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I have been trying to evaluate the following integral by using integration by parts, but I contine to yield the incorrect answer.

$$\int \frac{x}{(x+1)^2} dx$$

I choose $u=x$, $dv=\frac{1}{(x+1)^2}dx => du=dx$, $v=\frac{-1}{x+1}$. The integration by parts formula, $\int udv = uv - \int vdu$ yields

$$\int \frac{x}{(x+1)^2} dx = \frac{-x}{x+1} - \int \frac{-1}{x+1}dx = \frac{-x}{x+1}+ ln(x+1)+C$$

However, the integral should be

$$\frac{1}{x+1} + ln(x+1) + C$$

Where did I go wrong? This is my first ask on math stack exchange, so please be kind.

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  • $\begingroup$ Hello, that's one way to do it, but I would like to understand why integration by parts does not work/apply here. $\endgroup$ – DiDoubleTwice Jan 29 '18 at 17:23
  • $\begingroup$ Thanks, all, you guys are fast! $\endgroup$ – DiDoubleTwice Jan 29 '18 at 17:32
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You didn’t do anything wrong. Just notice,

$$\frac{-x}{x+1}=\frac{-x-1+1}{x+1}$$

$$=\frac{1}{x+1}-1$$

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    $\begingroup$ Ah, I see! The -1 is fine as it is a constant absorbed by 'C' as a result of integration. $\endgroup$ – DiDoubleTwice Jan 29 '18 at 17:28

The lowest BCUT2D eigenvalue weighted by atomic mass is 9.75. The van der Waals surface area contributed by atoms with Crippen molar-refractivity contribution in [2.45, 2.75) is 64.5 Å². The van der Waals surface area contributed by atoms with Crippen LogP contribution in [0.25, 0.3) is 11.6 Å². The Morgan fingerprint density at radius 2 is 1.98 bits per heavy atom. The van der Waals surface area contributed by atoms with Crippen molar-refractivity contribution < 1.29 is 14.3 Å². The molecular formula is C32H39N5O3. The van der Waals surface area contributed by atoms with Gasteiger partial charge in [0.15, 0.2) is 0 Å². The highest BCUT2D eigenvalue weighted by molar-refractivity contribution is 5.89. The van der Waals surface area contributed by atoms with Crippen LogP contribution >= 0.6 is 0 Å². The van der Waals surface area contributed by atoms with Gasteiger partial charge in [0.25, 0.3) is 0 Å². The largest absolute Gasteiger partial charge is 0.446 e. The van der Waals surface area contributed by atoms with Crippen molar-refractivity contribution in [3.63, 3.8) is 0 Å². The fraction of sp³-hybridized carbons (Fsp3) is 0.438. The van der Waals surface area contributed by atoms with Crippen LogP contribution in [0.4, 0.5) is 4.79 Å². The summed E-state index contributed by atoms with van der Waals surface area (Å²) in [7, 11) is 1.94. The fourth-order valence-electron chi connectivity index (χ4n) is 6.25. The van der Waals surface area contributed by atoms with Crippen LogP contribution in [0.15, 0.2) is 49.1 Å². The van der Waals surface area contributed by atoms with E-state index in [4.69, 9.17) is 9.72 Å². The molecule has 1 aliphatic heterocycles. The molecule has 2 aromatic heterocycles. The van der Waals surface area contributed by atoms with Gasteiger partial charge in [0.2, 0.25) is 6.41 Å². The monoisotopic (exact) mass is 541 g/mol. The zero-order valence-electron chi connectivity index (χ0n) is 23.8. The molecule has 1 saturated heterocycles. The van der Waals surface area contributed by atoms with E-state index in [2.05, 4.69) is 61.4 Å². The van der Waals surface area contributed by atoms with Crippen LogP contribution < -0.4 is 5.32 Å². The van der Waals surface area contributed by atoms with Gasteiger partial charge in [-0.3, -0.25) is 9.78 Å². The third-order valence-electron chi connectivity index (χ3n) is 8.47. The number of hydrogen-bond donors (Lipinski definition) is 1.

• $\begingroup$ Yup :) @Didoubletwice $\endgroup$ – Ahmed S. Attaalla Jan 29 '18 at 17:28
  • $\begingroup$ Thanks a plenty! I'll accept your answer as it answers "Where did I go wrong" ;) $\endgroup$ – DiDoubleTwice Jan 29 '18 at 17:31
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Why by parts? $$\frac{x}{(x+1)^2}=\frac{x+1-1}{(x+1)^2}=...$$ and we are done!

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  • $\begingroup$ By parts was the first to come to mind, so I wanted to make sure that I can apply it in a testing scenario. $\endgroup$ – DiDoubleTwice Jan 29 '18 at 17:34
  • $\begingroup$ OK. I understood you. Good luck! $\endgroup$ – Michael Rozenberg Jan 29 '18 at 17:37
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The simplest substitution $u=x+1$ is often overlooked.

$\displaystyle \int \dfrac{x}{(x+1)^2}\mathop{dx}=\int\dfrac{u-1}{u^2}\mathop{du}=\int\left(\dfrac 1u-\dfrac 1{u^2}\right)\mathop{du}=\ln|u|+\dfrac 1u=\ln|x+1|+\dfrac 1{x+1}+C$

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$$g'= (\frac{-x}{x+1}+ ln(x+1)+C)'= \frac {-1(x+1)+x}{(x+1)^2}+\frac 1 {x+1}=\frac x {(x+1)^2}$$

Your answer is correct..

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